Montana Ag Network report for February 26
Lane Nordlund has the Montana Ag Network report for Wednesday, February 26, 2020:
#1: This week potato growers from all over the nation, including Montana, are advocating for the potato industry for the National Potato Councils 2020 Fly-In taking place in Washington D.C. The event gives potato farmers and industry leaders the opportunity to share their story on Capitol Hill.
“It’s the one time of year where we can gather whether we're producers, seed growers, commercial, chippers, all aspects of the potato industry,” said Ronan seed potato farmer Reed Tobol. “We are all here at one time. For one reason. That is to advocate.
“As constituents, I think it's good to be in contact and meeting with our legislators to tell them our story and what is important for our issues at home in Montana,” said Manhattan seed potato farmer Tim Venhuizen.
“All of the issues that we face is what we present,” said Tobol. “This isn’t just a one-time deal. We are out here year after year doing the same thing. It's to the point now to whnsistency is paying off.”
That consistency has provided success to the potato industry with multiple trade deals announced in the past few months. On Tuesday alone, as part of the Phase One U.S. China trade deal, for the first time ever, China will allow the importation of U.S. fresh chipping potatoes.
“This is a historic agreement,” said global trade expert Matt Lantz with Bryant Christie. “It's the first time that the Chinese government has ever opened its market for fresh potato Imports. This is will be for Pacific Northwest chipping potatoes initially. This is big. And historic. It's been a long time coming. The U.S. Potato industry has dedicated years of resources to get this to happen.”
#2: Last week, U.S. Senator Steve Daines (R-MT) sent a letter to President Trump pushing for greater opportunities for Montana’s pulse crop farmers in ongoing trade negotiations with India. Daines sent the letter ahead of Trump’s visit with India’s Prime Minister Modi.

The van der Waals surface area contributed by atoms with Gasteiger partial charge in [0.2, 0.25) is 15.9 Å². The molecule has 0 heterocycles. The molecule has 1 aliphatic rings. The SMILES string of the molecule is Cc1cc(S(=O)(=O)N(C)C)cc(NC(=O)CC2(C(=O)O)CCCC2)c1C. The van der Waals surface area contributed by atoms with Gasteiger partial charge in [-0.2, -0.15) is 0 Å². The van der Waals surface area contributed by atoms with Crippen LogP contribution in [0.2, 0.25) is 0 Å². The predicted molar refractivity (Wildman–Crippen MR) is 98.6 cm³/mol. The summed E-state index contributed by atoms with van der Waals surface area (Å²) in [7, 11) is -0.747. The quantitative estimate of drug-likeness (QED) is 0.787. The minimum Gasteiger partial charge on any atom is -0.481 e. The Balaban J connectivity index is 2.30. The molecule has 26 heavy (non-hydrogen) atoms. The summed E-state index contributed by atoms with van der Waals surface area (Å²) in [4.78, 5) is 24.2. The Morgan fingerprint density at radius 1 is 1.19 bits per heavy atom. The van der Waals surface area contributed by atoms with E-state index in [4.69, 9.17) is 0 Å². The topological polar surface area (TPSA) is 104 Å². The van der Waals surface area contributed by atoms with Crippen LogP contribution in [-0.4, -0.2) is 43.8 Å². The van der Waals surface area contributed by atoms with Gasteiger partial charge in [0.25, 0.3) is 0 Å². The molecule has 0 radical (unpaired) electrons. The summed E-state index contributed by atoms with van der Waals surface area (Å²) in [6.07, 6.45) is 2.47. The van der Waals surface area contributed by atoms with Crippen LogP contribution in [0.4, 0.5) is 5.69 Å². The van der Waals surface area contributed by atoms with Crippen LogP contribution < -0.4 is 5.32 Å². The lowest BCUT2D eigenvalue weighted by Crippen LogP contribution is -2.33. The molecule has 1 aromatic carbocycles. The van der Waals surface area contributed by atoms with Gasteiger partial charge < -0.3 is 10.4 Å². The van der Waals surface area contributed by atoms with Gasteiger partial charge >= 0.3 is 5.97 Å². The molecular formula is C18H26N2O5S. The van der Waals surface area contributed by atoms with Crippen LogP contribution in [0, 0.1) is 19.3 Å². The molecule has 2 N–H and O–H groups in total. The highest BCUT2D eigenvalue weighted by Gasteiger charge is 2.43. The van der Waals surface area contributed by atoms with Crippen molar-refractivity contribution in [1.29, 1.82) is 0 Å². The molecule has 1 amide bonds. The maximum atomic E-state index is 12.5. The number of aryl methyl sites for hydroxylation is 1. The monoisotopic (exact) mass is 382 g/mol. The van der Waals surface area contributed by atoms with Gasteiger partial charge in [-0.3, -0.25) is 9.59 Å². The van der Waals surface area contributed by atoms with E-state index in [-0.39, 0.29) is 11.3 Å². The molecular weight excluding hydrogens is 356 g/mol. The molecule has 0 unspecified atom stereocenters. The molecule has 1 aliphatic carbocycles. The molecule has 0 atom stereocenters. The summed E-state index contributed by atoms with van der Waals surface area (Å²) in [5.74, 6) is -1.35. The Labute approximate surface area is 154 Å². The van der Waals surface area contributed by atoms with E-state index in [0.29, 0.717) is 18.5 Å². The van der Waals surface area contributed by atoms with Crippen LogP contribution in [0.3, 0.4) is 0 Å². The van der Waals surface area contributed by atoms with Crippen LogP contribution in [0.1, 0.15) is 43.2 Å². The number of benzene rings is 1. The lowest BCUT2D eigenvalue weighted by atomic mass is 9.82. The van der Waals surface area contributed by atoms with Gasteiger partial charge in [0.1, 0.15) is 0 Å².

Dried beans, chickpeas, lentils and peas are the most commonly known and consumed types of pulses.
On Tuesday, Daines released a picture of President Trump and Prime Minister Modi holding the letter penned by Daines and North Dakota Senator John Hoven.
“President Trump literally sent us a picture of the Prime Minister of India and himself holding this letter together,” Daines told the Montana AG Network.
Daines said the letter is requesting India reduce its tariffs on U.S. pulse crops “to give Montana pulse crop producers a level playing field.”
“I could not be prouder of our President for standing up for Montana ag,” said Daines. “Literary taking care of business for us.”
With much work still left to be done in resolving the tariff’s on U.S. pulse crops, Daines said this is a great start.
“When you have President Trump meeting face-to-face with Prime Minister Modi, with a letter from a U.S. Senator, that is a great place to start,” said Daines. “Of all the issues we have to talk about from National Security issues and what is going on that part of the world. What's the president do? He's fighting for Montana pulse crop producers. It's a proud moment. So, we're off to a great start with more work to be done. But, think about what's happened last 120 days China, Canada, Mexico, Japan all these trade deals. I hope to add India that list here soon.”
Montana is the largest producer of pulse crops in the U.S.
By: Lane Nordlund
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